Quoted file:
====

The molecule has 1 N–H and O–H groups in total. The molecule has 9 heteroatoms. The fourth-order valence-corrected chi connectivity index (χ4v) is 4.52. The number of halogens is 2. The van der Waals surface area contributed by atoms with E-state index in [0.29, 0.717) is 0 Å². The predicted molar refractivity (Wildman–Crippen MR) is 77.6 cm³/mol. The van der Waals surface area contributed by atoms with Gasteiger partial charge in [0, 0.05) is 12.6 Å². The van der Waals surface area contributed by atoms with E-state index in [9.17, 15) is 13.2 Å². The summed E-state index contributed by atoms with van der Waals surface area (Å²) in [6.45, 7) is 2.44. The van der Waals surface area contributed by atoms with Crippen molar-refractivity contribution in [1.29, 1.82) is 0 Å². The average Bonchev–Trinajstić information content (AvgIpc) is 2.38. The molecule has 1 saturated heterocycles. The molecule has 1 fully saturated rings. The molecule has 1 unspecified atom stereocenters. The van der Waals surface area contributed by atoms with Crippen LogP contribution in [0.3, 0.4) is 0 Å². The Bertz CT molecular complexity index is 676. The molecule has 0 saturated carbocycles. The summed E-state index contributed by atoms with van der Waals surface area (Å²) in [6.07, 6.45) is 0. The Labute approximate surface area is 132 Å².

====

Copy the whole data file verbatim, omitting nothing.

The molecule has 1 N–H and O–H groups in total. The molecule has 9 heteroatoms. The fourth-order valence-corrected chi connectivity index (χ4v) is 4.52. The number of halogens is 2. The van der Waals surface area contributed by atoms with E-state index in [0.29, 0.717) is 0 Å². The predicted molar refractivity (Wildman–Crippen MR) is 77.6 cm³/mol. The van der Waals surface area contributed by atoms with Gasteiger partial charge in [0, 0.05) is 12.6 Å². The van der Waals surface area contributed by atoms with E-state index in [9.17, 15) is 13.2 Å². The summed E-state index contributed by atoms with van der Waals surface area (Å²) in [6.45, 7) is 2.44. The van der Waals surface area contributed by atoms with Crippen molar-refractivity contribution in [1.29, 1.82) is 0 Å². The average Bonchev–Trinajstić information content (AvgIpc) is 2.38. The molecule has 1 saturated heterocycles. The molecule has 1 fully saturated rings. The molecule has 1 unspecified atom stereocenters. The van der Waals surface area contributed by atoms with Crippen LogP contribution in [0.3, 0.4) is 0 Å². The Bertz CT molecular complexity index is 676. The molecule has 0 saturated carbocycles. The summed E-state index contributed by atoms with van der Waals surface area (Å²) in [6.07, 6.45) is 0. The Labute approximate surface area is 132 Å².